Monday, June 05, 2017

Trump to outline infrastructure plan that could help rural areas, but details are still in the works

Following criticism that his proposed budget would hit rural areas hardest, President Trump will travel to Ohio and Kentucky on Wednesday to announce details of his infrastructure plan that he says will help rural areas. Rural voters have called his budget a 'slap in the face' due to the cuts in funding to Medicaid, rural loan programs, crop insurance for farmers and other services.

The plan is not yet finalized, but Trump is expected to outline the proposal to dedicate "$200 billion in spending on infrastructure over several years," writes Lindsay Wise for The Sacramento Bee. A portion of the budget will be focused on "funding rural infrastructure projects, White House officials say. But they didn’t say how much," Wise notes.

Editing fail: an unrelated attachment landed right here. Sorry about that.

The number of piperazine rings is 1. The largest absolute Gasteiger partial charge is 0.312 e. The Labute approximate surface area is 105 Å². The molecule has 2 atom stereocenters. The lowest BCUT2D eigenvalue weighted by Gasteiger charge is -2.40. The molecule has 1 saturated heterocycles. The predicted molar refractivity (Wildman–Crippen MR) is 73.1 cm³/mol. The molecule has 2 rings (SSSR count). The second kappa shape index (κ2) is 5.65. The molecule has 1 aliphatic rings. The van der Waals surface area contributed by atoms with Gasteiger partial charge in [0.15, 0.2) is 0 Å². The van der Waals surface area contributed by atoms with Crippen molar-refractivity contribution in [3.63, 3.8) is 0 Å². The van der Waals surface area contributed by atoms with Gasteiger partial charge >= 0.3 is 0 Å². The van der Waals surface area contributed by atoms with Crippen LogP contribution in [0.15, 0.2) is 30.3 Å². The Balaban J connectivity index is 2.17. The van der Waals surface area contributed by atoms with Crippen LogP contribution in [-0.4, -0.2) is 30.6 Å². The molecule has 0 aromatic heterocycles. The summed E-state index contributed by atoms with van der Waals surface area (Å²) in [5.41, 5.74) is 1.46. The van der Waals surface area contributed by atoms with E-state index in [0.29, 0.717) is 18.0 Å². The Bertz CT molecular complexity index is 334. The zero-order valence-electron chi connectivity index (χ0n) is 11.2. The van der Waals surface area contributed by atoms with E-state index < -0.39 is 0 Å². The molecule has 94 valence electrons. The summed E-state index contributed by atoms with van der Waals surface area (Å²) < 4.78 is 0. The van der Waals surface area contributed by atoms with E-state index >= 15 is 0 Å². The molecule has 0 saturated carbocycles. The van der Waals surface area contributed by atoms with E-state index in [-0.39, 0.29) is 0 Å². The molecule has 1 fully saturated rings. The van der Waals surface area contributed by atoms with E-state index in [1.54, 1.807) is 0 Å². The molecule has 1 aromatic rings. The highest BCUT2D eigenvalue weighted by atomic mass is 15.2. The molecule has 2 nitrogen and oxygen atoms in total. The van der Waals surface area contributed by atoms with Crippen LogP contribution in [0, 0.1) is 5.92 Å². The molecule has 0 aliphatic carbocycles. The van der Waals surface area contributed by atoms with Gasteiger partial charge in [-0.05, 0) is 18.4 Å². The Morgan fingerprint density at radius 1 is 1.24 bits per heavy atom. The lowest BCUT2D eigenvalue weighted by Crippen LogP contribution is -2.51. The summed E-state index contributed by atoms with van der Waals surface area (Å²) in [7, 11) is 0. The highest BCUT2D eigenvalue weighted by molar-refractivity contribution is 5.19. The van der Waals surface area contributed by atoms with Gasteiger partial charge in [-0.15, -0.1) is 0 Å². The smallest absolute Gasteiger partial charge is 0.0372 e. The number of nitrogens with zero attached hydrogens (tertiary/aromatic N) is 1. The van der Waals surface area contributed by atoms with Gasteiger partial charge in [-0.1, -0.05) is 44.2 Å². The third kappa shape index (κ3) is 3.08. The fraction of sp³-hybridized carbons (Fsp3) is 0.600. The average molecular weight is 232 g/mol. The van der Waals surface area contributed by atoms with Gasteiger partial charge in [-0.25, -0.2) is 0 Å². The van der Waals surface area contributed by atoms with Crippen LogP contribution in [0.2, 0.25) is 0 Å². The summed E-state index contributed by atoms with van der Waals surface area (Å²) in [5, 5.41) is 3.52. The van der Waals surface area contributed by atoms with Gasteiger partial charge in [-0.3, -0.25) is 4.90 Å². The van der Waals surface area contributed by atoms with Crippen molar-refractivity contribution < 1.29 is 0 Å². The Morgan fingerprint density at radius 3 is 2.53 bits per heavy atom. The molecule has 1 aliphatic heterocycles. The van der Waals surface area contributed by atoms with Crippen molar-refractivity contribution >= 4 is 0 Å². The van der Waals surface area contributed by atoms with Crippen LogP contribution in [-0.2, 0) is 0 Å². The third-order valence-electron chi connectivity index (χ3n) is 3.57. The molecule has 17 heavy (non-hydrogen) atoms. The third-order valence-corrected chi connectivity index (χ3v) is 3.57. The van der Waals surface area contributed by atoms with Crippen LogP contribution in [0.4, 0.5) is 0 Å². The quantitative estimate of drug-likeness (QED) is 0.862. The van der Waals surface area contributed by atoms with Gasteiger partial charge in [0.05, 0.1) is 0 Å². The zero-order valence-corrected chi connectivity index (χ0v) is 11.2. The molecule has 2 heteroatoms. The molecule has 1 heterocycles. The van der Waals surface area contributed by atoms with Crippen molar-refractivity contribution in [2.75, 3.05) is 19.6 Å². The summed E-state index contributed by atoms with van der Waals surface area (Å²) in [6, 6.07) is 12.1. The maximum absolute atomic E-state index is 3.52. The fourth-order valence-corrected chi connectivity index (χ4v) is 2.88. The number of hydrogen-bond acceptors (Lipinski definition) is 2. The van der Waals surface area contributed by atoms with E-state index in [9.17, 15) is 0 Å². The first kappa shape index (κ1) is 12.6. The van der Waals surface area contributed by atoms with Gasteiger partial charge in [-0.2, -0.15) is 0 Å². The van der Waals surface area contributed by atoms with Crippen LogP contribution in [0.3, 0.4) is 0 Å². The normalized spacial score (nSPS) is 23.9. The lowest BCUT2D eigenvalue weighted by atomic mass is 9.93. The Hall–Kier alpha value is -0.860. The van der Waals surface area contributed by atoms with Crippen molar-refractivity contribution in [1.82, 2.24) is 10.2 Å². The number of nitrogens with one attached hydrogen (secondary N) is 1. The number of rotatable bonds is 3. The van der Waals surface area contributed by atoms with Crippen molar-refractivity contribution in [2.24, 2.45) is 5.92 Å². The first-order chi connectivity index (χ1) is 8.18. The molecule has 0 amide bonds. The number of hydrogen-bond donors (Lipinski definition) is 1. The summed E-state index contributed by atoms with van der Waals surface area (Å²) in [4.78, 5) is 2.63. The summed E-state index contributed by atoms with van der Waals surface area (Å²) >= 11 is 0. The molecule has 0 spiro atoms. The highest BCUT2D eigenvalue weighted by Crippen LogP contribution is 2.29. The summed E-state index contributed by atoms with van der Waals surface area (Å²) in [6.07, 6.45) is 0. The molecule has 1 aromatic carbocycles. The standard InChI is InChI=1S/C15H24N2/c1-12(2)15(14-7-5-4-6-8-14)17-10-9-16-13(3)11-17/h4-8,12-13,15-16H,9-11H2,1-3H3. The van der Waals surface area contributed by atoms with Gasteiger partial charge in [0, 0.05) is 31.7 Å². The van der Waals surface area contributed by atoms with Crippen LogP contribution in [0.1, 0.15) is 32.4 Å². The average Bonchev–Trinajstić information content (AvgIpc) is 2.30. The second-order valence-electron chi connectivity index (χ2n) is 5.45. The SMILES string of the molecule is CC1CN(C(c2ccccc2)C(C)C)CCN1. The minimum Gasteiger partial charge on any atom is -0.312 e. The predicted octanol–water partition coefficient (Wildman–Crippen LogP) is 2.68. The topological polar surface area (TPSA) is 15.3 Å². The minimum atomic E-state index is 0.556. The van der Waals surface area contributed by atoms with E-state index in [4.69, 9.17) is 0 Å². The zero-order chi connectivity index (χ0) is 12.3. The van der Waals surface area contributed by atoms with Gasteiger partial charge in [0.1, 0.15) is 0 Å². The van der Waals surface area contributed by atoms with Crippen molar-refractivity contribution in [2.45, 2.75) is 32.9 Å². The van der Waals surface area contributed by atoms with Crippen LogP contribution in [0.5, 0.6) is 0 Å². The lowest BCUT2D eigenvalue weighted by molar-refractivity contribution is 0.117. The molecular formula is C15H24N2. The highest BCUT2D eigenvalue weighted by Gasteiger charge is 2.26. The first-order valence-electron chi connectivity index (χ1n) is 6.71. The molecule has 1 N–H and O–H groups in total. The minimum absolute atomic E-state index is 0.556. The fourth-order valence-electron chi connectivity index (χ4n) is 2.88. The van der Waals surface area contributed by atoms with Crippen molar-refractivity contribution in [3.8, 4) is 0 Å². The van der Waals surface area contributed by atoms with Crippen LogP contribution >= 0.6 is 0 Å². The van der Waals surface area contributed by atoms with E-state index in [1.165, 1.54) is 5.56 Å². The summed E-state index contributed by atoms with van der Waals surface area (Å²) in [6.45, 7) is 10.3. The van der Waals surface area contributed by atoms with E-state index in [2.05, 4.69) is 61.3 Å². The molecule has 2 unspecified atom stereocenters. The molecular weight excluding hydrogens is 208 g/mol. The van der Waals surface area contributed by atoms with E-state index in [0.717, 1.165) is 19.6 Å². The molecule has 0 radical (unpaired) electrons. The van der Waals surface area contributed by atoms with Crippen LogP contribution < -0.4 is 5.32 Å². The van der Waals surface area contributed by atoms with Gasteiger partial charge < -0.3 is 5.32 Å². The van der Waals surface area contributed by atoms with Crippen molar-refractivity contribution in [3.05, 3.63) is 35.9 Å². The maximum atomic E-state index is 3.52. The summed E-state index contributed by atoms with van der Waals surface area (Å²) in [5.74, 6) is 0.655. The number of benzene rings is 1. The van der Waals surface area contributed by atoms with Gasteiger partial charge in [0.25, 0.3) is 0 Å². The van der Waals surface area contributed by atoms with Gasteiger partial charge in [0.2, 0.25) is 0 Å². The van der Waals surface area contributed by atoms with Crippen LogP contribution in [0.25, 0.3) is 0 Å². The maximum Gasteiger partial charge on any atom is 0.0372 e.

Trump has talked about public-private partnerships for transportation and other infrastructure projects, but some Republicans from rural states have been skeptical that private companies would be willing to invest in rural projects with less usage and potential revenue than urban projects.

Trump will talk about his plan in two states that he carried thanks in part to rural voters, who overwhelmingly voted for him over Hillary Clinton. White House representatives say his speech will "stress his commitment to rural communities," Wise writes. "A bill to allocate the funds, however, still does not exist. White House officials couldn’t say when such legislation might appear, or exactly how the president proposed to pay for his investment in rural infrastructure."

Administration officials have said that portions of the proposed infrastructure budget "will be used to provide financial incentives for private companies to invest in roads, rails, bridges and other projects in more highly populated areas, which are more likely to provide a revenue stream to make such investments profitable," Wise writes. It is not yet clear to what degree rural areas would benefit.

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